In the end, all anyone wanted to talk about was the legos. After 10 startups had demonstrated their projects at last night’s New York Tech Meetup, and after a bit of grumbling that the price of admission no longer included a free drink at the after party, meeting-goers and presenters alike turned their attention to the product that had lit up the evening. Literally.
“I call them legos on steroids,” said Adrian Sanders, who’d demonstrated his iPhone storytelling app, Backspac.es earlier in the evening.
They weren’t legos, they were littleBits, electronic modules that snap together with magnets. At the most basic level, the two inch-long rectangles click together to form a circuit, giving dabblers a simple way to light a bulb or honk a horn at the press of a button. But littleBits can do more than the most basic electronics class exercises. More advanced functions make use of sound receptors and revolving parts. The startup’s demonstration included a model that illuminated the image of a horse around its base when the audience clapped—a functionality the audience used to delay the Q&A with intermittent rounds of applause.
“The idea was to make it easier for developers and designers who don’t have the electrical engineering know-how a way to bring their ideas to life,” Jordi Borras, an industrial designer at the company, told us. “It turns out that everyone wants them for kids.”
We think we know what we’ll be buying our nieces and nephews for Christmas.
LittleBits wasn’t the only hardware project to earn raves. Tech manufacturer MPOWERD showed off the Luci, a low-cost collapsible lantern that presenter Jill Van Den Brule intended for countries where electricity isn’t a given, making third-world streets a little bit safer and easing dependence on kerosene lamps. It’s a noble project that could change the lives of the world’s poor. It’s also a cool enough gadget to serve as a low-cost conversation piece until the next hurricane hits New York.
In another Sandy-themed presentation. Mr. Sanders said Backspac.es, an iPhone app that lets users create stories in a vertical scroll of photos and text, had found use with volunteers who wanted to share their experiences helping out in the storm’s hardest hit areas. The startup takes its name from the empty space between photos, akin to the white space between comic book frames that illustrators have been using to create narrative tension for ages. “In comic books, they call that space the gutter,” Mr. Sanders told us during the after party. “But I was like, We’re not calling this ‘Gutter.’”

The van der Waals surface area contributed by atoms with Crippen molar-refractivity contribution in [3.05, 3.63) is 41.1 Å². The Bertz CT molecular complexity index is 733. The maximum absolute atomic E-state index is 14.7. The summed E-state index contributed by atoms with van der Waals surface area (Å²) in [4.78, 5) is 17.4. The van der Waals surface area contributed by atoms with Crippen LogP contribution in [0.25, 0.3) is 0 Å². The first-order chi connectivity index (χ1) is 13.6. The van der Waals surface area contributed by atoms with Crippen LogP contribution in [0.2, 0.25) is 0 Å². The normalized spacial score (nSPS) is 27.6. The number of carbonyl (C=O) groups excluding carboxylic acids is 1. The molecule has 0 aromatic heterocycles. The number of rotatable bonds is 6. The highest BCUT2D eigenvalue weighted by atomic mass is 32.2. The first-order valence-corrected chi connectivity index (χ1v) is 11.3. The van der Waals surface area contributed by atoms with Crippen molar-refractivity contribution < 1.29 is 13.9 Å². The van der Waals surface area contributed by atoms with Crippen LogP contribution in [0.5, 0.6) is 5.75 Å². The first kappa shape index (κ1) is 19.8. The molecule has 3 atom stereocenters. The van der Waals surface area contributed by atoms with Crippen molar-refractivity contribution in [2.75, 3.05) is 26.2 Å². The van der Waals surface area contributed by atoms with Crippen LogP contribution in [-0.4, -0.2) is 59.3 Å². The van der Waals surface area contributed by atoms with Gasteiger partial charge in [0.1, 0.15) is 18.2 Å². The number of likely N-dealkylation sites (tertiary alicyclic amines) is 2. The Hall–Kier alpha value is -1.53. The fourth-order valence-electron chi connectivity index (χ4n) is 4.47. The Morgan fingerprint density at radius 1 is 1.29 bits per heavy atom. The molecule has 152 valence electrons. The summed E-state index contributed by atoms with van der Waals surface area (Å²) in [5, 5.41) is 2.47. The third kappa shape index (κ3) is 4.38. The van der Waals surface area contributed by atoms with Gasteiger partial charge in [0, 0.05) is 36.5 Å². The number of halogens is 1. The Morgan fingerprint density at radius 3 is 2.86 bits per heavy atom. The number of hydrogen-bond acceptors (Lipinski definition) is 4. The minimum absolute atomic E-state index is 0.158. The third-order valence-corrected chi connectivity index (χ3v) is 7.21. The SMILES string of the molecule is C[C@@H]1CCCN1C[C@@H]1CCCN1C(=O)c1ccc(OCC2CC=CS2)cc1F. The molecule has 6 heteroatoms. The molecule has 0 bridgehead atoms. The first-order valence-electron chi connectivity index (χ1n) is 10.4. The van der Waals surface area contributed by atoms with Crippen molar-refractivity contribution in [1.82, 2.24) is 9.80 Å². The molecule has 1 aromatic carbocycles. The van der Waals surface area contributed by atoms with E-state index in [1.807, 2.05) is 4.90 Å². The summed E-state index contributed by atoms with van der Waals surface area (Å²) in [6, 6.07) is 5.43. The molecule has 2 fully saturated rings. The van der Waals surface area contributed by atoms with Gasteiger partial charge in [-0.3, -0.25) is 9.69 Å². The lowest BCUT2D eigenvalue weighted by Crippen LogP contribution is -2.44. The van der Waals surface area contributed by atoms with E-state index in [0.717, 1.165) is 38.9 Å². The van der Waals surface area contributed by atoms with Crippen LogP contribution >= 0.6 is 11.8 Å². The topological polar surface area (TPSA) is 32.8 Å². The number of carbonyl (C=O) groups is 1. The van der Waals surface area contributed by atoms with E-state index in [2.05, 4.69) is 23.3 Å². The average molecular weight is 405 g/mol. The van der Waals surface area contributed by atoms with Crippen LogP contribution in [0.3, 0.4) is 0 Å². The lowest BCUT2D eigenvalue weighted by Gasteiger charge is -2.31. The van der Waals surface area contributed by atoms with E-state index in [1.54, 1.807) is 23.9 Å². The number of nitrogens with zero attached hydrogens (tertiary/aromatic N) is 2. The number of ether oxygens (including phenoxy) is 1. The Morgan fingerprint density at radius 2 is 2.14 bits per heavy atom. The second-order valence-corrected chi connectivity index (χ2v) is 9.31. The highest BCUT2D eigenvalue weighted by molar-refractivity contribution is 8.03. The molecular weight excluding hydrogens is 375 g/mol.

Betterment, an online banking site, was also hit with meeting-goers. That might have been because founder and CEO Jon Stein played to the crowd: “We’ve done TechCrunch, we’ve done Finovate, all of that garbage,” he said at the start of his demo. “This is the big stage, we’re really proud to be here.”
Or maybe they were impressed with the way Betterment helps users manage their money. With a few clicks of the site’s dashboard, Mr. Stein showed how Betterment can help users hit saving goals, not simply tracking progress towards the amount needed for a down payment or luxury vacation, but automating the task of budgeting and transferring funds to meet those goals.
The company is a registered broker-dealer, Mr. Stein told us after his presentation, and hopes to compete with the Vanguards and Charles Schwaabs of the world. By the time we got home, we wondered why users would want to move money around their investment portfolio with the drag of a mouse—we should choose our advisers for their ability to manage our money, not the quality of their user interface, shouldn’t we? We’ll have to ask Mr. Stein about it another time.
Hakim El Hattab, lead interactive developer at Qwiki, showed off his side project rvl.io, a browser-based presentation platform that led one audience member to offer a Mr. El Hattab a job during the Q&A. “I’m not even sure he realizes how big it could be,” went the after-party chatter. “It could be a Prezi-killer.”
Less exciting, for us anyway, was Pling, a push-to-voice messaging app online that presenters Hashem Bajwa and Robert Spychala said would make it easier for companies to distribute voice messages across groups. Great—that much easier for our bosses to tell us to get our butts into work on the day after Christmas.
Maybe the most intriguing presentation was by the guys from Hacker Union, a “collective of builders working to sustain and grow a hacker culture” that grew out of the NYHacker listserve and was created by the team at HuffPost Labs. Co-founder Brandon Diamond drew laughs when he explained how the collective could help hackers new in town “meet bros” and “mack on ladies.”
What perked out ears up? When an audience member asked why the group had chosen the word “union.” “We’re not ignorant of the implications,” answered Jon Gottfried, developer evangelist at Twilio and webmaster for Hacker Union. “But it’s not our focus at the moment.”
When we asked Mr. Gottfried about the potential for an International Brotherhood of Hackers later in the evening, he said it wasn’t an unreasonable notion. “First we have to build a community.”